Charges dropped against De Lille in deal that sees her quitting as mayor
The party and Cape Town's mayor have reached a deal, which sees her stepping down at the end of October.
The ruling party in the Western Cape, the DA, has given a press briefing in Cape Town about the resignation of the city’s mayor, Patricia de Lille.
DA leader Mmusi Maimane has said she will stay on until October 31.
“I am pleased to announce today that the DA and Patricia de Lille have reached a mutual agreement which resolves the question of the leadership of the DA government in Cape Town,” Maimane said.
“This has been a long and difficult journey. This matter has already gone on for too long, and has sapped the energies and attentions of both parties from our core work, for which we apologise.
“We were both desirous of finding a mutually agreeable resolution, and we have now done so. I am confident that this outcome is in the best interests of the people of Cape Town.
“Patricia de Lille has agreed to resign the office of Mayor, effective 31 October 2018.
“This is an opportunity for the City of Cape Town DA caucus to take stock, to regroup and to unite. The process to elect a new mayor will begin immediately, with more details available in due course.
“The DA has taken a decision to withdraw all internal disciplinary charges against Patricia de Lille.
“Any other investigations by the City are not covered by this agreement.”
He said that the agreement was an opportunity to “close a difficult chapter in our history and to open a new one. We will continue to put the people first in all we do.”
Maimane said that De Lille had, “for the most part” run the city “with distinction” since 2011.
“The team she has led has achieved four clean audits and has helped the City of Cape Town to its pre-eminent position as the leading metro in South Africa. She has been a colleague, friend and loyal member of the DA for nearly a decade.
“We are pleased that this agreement opens the way for her to remain as a member of the DA.”
She had earlier faced internal disciplinary action from the DA in relation to charges of, corruption, nepotism, mismanagement and abuse of power, which she vehemently denied. She demanded that her hearing be held publicly, so that she could clear her name.
The DA has, however, withdrawn those charges as part of the deal. She will continue to be investigated by the City government, however.
Her membership of the DA was also terminated earlier this year due to her having expressed her intention to leave the party. However, the high court found that she was booted from the party improperly.
De Lille told the media briefing that now that the charges had been dropped, she felt vindicated, and could move on with her life.
“I remain committed to complete the project of transformation of the City of Cape Town.”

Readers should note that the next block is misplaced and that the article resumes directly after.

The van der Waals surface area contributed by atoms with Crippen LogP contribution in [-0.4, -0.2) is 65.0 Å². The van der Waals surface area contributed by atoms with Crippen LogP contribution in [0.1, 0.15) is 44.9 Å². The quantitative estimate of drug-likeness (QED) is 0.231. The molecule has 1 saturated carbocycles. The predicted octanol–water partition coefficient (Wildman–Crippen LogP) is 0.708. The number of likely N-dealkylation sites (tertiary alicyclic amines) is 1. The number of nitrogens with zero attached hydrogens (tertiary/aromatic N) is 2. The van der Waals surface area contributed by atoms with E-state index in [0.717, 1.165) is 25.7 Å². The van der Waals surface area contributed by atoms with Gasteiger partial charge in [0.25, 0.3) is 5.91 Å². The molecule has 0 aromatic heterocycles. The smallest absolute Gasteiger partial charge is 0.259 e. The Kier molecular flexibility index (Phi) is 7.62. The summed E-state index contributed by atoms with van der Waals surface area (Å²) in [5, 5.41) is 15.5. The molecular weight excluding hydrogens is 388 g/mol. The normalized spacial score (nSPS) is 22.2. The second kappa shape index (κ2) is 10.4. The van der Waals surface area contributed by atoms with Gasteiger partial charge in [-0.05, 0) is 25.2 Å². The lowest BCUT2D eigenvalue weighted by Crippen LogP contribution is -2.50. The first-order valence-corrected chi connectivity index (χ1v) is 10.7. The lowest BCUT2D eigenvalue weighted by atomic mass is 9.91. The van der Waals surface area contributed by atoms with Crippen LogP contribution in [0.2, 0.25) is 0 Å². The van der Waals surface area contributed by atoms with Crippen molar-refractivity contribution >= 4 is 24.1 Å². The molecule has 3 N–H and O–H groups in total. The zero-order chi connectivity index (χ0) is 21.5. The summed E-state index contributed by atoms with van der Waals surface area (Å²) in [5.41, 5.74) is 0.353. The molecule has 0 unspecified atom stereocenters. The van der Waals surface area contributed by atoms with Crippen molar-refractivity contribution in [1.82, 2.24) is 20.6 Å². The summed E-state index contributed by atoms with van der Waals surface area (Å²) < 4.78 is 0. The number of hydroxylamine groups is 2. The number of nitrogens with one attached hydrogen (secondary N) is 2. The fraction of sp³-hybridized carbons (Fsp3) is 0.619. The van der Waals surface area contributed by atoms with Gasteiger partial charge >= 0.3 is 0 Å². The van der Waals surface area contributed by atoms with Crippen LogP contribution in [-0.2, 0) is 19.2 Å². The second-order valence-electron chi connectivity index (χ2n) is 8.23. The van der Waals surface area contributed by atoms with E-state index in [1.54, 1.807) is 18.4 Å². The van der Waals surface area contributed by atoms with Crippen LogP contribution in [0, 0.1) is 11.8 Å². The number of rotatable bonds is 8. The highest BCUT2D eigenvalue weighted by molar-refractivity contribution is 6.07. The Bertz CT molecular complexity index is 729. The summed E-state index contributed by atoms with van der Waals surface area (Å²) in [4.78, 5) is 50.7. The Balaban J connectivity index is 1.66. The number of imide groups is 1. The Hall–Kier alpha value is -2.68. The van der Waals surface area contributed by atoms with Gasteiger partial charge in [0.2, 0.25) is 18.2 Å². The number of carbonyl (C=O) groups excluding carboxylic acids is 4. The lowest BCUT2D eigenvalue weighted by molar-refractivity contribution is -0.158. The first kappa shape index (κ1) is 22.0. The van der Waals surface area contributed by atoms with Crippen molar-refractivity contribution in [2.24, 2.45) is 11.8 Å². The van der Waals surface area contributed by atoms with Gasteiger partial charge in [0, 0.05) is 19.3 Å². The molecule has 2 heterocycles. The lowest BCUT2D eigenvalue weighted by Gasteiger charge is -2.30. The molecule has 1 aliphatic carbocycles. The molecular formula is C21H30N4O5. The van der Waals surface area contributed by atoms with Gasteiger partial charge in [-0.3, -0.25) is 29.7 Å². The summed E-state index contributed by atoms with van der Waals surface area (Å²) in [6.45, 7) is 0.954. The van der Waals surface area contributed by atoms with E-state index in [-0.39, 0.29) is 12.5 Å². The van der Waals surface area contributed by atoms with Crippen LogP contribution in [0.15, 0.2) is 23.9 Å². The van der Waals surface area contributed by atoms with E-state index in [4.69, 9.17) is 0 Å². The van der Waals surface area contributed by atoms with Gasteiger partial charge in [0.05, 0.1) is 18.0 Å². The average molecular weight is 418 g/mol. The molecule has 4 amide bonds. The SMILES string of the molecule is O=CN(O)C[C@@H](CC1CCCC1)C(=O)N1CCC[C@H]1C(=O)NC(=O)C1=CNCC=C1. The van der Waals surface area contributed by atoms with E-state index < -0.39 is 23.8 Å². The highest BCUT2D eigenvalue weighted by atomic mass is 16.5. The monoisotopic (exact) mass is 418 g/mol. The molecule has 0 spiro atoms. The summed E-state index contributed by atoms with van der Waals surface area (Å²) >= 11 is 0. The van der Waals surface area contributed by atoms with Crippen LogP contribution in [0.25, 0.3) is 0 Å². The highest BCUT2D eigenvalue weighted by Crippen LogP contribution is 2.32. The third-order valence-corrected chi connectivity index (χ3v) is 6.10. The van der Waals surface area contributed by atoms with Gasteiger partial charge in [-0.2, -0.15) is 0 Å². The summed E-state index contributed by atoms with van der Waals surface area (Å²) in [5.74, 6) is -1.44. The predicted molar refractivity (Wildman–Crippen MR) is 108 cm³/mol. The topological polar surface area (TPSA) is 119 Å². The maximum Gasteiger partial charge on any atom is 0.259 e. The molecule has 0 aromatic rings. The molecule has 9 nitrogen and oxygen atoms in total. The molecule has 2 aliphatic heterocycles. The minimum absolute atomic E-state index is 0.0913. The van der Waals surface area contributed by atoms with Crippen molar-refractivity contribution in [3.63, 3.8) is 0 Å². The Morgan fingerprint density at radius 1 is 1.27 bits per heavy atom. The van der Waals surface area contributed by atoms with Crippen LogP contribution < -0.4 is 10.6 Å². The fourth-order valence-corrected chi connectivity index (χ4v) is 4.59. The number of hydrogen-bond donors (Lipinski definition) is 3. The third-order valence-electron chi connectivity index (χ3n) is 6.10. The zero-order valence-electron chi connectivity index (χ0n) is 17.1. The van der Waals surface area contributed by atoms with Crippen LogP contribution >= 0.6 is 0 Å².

The next three months, she said, would be spent in handing over to the new mayor and completing her work on, particularly, delivering on the city’s housing targets for the poor and vulnerable. She said their budget was a “big pro-poor project”.
She referred to Maimane as “leader”, and made it clear that the enmity between her and the DA is now apparently behind them.
De Lille also underlined her commitment to the city’s integrated development plan, which she was confident the new mayor – whoever that will be – will also be bound by it.
“We need to transform and integrate cities,” she said, saying that talking about “coloured, black, white and Indian areas” was no longer valid.
She said the country was facing massive challenges, including poverty, unemployment and inequality and what South Africa needed was for leaders to put their differences aside to redress the past’s historical imbalances.
“I realised that this fight against the DA cannot continue forever. I’ve decided to step aside and look to the future.”
She expressed her deep gratitude to her supporters in Cape Town and the rest of the country. “I am eternally grateful for that support.
“I definitely remain committed to serving the people of this beautiful country.”
She also thanked Maimane and the DA for the opportunity to serve as the mayor for six years.
“Local government is not the easiest sphere of government to operate from. It’s over-regulated.”
She said she had, however, grown as a person in the period.
In a statement later on Sunday, African National Congress Cape Town caucus leader Xolani Sotashe called the arrangement “illicit”.
“The ANC has noted the illicit arrangement between mayor De Lille and the Democratic Alliance that opens a backdoor for a different mayor other than the one the people of Cape Town voted for,” he said.
Watch a video of the announcement below.